MR angiographic techniques that visualize the arterial anatomy of the hand and wrist currently are available. Further refinements are necessary to ensure that diagnostic studies are routine. In my experience, the most detailed anatomy is obtained with gadolinium-enhanced 3-D sequences. The specific role of MR angiography of the hand and wrist has yet to be defined. Currently, it is used in my practice as a screen for certain vascular disorders and in those patients in whom the risk/benefit considerations of conventional arteriography are deemed unacceptable to the referring surgeon. Future applications may include a quantitative component. This information could prove beneficial in the serial follow up of patients with vasospastic disorders that require intermittent vasodilator therapy. It is hoped that quantitative information might provide a means to direct therapy prior to the onset of debilitating symptoms. Clinical efficacy must be established with comparative studies to the reference standard of conventional angiography. If reliable MR angiography can be obtained with sufficient information for clinical decision making, it is likely that it will have a cost and safety advantage over conventional angiography.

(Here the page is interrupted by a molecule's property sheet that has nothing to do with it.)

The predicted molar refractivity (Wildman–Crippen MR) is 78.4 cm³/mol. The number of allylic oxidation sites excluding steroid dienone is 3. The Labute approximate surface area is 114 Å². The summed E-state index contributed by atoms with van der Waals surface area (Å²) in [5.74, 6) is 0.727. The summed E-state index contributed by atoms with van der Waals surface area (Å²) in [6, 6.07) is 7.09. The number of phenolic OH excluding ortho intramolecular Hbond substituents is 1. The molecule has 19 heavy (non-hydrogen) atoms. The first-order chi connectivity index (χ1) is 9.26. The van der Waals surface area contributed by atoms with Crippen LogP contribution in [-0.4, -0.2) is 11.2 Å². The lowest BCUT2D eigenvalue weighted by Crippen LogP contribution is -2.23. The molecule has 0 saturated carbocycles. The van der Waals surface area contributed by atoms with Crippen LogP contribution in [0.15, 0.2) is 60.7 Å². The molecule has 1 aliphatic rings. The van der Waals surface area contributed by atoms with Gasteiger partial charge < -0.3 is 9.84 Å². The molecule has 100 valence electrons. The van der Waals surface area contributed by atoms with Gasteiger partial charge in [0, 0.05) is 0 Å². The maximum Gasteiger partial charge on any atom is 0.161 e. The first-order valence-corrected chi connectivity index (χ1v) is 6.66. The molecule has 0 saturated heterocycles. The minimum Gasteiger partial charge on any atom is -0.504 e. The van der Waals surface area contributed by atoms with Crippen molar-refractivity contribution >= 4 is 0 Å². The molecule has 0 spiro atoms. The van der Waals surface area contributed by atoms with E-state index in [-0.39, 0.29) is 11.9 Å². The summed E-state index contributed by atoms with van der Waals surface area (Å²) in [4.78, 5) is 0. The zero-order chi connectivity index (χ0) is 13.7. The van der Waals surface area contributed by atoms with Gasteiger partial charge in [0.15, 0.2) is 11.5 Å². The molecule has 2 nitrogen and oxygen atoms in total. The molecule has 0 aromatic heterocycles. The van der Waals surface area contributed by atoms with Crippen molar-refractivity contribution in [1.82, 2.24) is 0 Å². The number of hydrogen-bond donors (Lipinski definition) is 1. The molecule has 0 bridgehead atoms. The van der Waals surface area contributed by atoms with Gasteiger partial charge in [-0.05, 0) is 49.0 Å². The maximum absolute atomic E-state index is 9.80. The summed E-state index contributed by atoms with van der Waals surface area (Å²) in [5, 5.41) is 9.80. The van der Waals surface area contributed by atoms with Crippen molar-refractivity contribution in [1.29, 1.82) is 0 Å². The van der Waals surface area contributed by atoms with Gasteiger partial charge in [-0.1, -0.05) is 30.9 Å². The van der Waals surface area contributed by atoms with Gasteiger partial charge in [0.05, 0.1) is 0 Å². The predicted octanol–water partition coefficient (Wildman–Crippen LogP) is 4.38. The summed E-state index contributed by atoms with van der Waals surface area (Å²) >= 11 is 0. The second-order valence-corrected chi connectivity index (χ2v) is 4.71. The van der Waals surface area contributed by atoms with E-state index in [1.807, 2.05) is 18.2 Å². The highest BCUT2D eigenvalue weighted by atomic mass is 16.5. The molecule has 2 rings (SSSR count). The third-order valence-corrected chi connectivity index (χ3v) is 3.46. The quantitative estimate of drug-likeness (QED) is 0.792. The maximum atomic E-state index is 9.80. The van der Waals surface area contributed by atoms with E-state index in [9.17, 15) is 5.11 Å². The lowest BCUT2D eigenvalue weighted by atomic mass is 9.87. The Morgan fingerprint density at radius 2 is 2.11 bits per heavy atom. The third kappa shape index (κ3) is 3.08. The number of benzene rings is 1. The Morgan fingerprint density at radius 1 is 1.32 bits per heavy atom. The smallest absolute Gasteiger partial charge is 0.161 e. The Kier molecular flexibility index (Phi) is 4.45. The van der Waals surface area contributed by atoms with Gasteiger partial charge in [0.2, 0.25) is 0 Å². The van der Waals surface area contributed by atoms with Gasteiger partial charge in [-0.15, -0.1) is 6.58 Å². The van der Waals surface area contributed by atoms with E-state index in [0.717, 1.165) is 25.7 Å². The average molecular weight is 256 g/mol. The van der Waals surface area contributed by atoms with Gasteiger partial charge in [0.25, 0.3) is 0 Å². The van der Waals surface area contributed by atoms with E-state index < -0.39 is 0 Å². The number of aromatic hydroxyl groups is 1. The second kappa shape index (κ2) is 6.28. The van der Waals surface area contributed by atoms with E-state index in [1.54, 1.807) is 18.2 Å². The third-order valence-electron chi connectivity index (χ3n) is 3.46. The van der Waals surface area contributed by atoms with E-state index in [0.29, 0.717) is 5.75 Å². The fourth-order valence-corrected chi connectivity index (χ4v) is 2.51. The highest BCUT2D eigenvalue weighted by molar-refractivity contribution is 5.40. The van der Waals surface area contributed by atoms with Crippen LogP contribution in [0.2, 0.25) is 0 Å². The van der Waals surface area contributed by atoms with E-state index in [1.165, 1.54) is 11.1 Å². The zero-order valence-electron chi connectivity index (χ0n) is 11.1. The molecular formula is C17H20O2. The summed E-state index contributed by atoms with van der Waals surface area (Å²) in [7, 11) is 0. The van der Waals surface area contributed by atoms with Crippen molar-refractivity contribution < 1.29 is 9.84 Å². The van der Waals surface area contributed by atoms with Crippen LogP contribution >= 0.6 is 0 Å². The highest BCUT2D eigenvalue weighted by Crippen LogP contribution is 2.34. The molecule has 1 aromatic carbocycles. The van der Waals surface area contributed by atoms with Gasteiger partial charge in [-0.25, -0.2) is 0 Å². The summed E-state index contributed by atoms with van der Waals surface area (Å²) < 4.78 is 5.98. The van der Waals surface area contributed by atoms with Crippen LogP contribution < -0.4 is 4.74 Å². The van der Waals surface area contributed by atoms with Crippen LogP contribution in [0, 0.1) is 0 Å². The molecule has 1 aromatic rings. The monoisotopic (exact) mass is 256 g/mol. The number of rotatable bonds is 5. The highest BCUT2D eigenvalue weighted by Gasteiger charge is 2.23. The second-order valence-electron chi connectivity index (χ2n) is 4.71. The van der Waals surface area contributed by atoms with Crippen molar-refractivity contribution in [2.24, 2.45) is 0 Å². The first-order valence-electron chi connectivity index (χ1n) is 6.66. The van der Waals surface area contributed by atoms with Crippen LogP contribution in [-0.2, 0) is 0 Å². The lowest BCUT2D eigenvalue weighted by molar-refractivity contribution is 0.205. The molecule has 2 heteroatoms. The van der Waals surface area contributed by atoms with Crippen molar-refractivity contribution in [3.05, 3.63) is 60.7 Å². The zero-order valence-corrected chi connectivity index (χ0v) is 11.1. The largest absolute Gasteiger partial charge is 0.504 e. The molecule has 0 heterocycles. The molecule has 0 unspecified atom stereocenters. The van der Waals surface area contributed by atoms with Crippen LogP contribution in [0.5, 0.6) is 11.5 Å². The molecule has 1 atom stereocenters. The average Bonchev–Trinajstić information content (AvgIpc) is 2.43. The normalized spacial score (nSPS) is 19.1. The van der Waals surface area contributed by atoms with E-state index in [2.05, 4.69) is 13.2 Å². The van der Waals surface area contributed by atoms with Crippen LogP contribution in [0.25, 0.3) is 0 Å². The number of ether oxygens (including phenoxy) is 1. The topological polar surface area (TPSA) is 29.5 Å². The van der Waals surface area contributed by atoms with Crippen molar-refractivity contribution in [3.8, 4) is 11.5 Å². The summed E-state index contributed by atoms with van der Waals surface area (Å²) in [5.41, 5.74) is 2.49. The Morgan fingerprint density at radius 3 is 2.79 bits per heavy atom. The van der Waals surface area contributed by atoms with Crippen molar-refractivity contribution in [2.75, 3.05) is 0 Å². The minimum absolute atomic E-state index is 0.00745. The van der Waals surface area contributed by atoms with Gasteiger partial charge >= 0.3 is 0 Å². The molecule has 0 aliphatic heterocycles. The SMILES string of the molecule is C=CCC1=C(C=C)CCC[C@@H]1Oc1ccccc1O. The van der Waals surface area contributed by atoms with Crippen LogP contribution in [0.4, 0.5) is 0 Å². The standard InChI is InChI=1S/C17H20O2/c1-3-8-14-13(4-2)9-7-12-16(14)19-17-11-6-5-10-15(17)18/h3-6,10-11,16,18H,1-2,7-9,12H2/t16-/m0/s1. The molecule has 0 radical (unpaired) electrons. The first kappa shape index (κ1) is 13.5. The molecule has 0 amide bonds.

|Original language||English (US)|
|Number of pages||15|
|Journal||Magnetic resonance imaging clinics of North America|
|State||Published - May 1 1995|
ASJC Scopus subject areas
- Radiology Nuclear Medicine and imaging